How To Spot Publishers Clearing House (PCH) Scams!

Hi blog readers! Have you ever received a message from someone who claims to work for PCH? Maybe the message notified you that you won a big prize. Maybe it told you that you needed to pay money to claim that prize. Unfortunately, these messages are Publishers Clearing House scams! They are not from the real Publishers Clearing House. We’ve done a lot here on the blog to try to alert you to these PCH scams, but we thought it might be helpful to provide you with some excerpts from actual scams that were sent by fraudsters illegally using the PCH name, in order to dupe you.

Before we get started, here are few important things to remember: You NEVER have to pay to claim a PCH prize. Winners of our larger prize award amounts are surprised in person by the Prize Patrol, NOT sent messages on Facebook or emails like this. Publishers Clearing House scams often have MANY spelling and grammatical errors. Try to read them out loud … you’ll see how nonsensical they sound. An official PCH message would not be written like that!

Let’s get started!

This message is not from PCH, it is a PCH SCAM! How can you tell?

For starters, none of the above or these contest details are legitimate. If you were to ask a PCH employee about a “Super Bucks Giveaway,” we would be quick to tell you it does not exist. Also, we are in no way associated with the U.S. Betting Gaming and Lotteries Commission. AND if you were to use PCHSearch&Win to research that supposed government authority, you would find that it does not even exist in the U.S.

This message is not from PCH, it is a PCH SCAM! How can you tell?

Again, the grammar is off in many places. Just a few examples: “you are been advised,” and “your fund remitted to your account”. Plus, take a look at how the prize amount is written: “$1.200,000.00”. There’s a decimal instead of a comma after the “1”.

This message is not from PCH, it is a PCH SCAM! How can you tell?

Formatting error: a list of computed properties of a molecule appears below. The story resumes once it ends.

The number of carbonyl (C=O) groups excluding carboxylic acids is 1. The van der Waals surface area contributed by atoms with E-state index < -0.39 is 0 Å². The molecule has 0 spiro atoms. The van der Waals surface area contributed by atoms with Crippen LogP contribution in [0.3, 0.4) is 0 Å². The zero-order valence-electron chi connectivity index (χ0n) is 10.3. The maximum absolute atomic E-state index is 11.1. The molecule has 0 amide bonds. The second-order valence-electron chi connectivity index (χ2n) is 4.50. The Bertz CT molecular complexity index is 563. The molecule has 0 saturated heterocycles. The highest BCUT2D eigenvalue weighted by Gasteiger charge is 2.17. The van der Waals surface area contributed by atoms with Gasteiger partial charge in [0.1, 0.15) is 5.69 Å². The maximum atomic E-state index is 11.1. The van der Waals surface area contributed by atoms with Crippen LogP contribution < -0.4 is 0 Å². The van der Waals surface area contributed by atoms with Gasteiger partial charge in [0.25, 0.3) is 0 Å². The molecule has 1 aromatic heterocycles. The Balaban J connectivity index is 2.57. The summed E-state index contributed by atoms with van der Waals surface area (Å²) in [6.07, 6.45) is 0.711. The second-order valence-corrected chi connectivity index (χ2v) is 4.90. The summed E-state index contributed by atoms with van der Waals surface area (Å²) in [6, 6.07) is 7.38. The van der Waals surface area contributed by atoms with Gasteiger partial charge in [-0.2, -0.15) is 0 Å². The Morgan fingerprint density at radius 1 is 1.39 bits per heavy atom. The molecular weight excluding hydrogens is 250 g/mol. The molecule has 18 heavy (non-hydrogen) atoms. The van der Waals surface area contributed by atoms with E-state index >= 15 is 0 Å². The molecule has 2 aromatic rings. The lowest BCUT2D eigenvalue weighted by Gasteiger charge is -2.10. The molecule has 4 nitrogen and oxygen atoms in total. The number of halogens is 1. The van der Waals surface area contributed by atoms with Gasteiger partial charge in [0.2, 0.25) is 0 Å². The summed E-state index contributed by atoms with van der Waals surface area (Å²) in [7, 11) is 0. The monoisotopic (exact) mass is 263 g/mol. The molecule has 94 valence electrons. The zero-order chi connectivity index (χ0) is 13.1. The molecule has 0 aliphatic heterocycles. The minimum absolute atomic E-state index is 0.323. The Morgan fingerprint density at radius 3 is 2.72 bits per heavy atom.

They repeated the “this is part of our security protocol” sentence TWICE within the same paragraph! Also, PCH never asks you to keep quiet about your winnings. Quite the opposite! We’re always proudly posting pictures and videos of our winners! But the scammers want you to stay quiet so they can get your money without the authorities finding out.

This message is not from PCH, it is a PCH SCAM! How can you tell?

It’s easy! This message contains the BIGGEST red flag — it asks you to pay money to claim your prize. Remember: you NEVER have to pay or make any purchase to claim a prize from Publishers Clearing House. Also, if you ever hear/see the words “GREEN DOT MONEY PAK CARD” in a message from someone claiming to be from Publishers Clearing House, head for the hills! The scammers will take the account numbers from this card, cash the money you spent on it, and never award you the prize, because there never was a real prize — they are scammers.

There you have it folks. These are just a few ways you can spot PCH scams! As always, you should always verify the information in any winner notification you may receive before making any risky moves. And if you ever have any questions, let us know!

Stay safe everyone!

Laura Wolfe @ PCH

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  1. Its really hard who to belive antymore igot alot of emails from pch telling me that i won .so itas lie. I play every day and nigth.for nothing you bring peoples hopes up.with a lie.

  2. I received the message about winnings of a large amount,first I was excited and then something told me to verify this email,turned out to be a scam.i felt this holiday seasons would be the best one ever..I love the games and continue to play every day

  3. Thank you for the information regarding these scams. A person is in contact with me now, by e-mails calling itself the Publisher’s Clearing House Mega Bucks Lottery, and claiming I have won $150,000. I suspected it was a scam right off, but they had a little twist. They somehow hacked into the Facebook account of a High School friend from 50 years ago pretending to be him and asking if I had received my money yet. He got his and saw my name on the winner’s list., I sent and E-mail requesting information and they sent me a questionnaire asking a lot of personal questions such as “do you own your own home?” We have going back and forth with E-mails 6 times. The last one gave me a number to text. I answered back.”I don’t do text, you’ll have to call me.”

    I’ve been leading them on to get as much information about them that I can get before reporting it to the F.B.I.
    Tour post helped to confirm my suspicions, plus my old friend messaged me that his account had been hacked and he never sent the first message at all.

    Thank you again, Richard Webb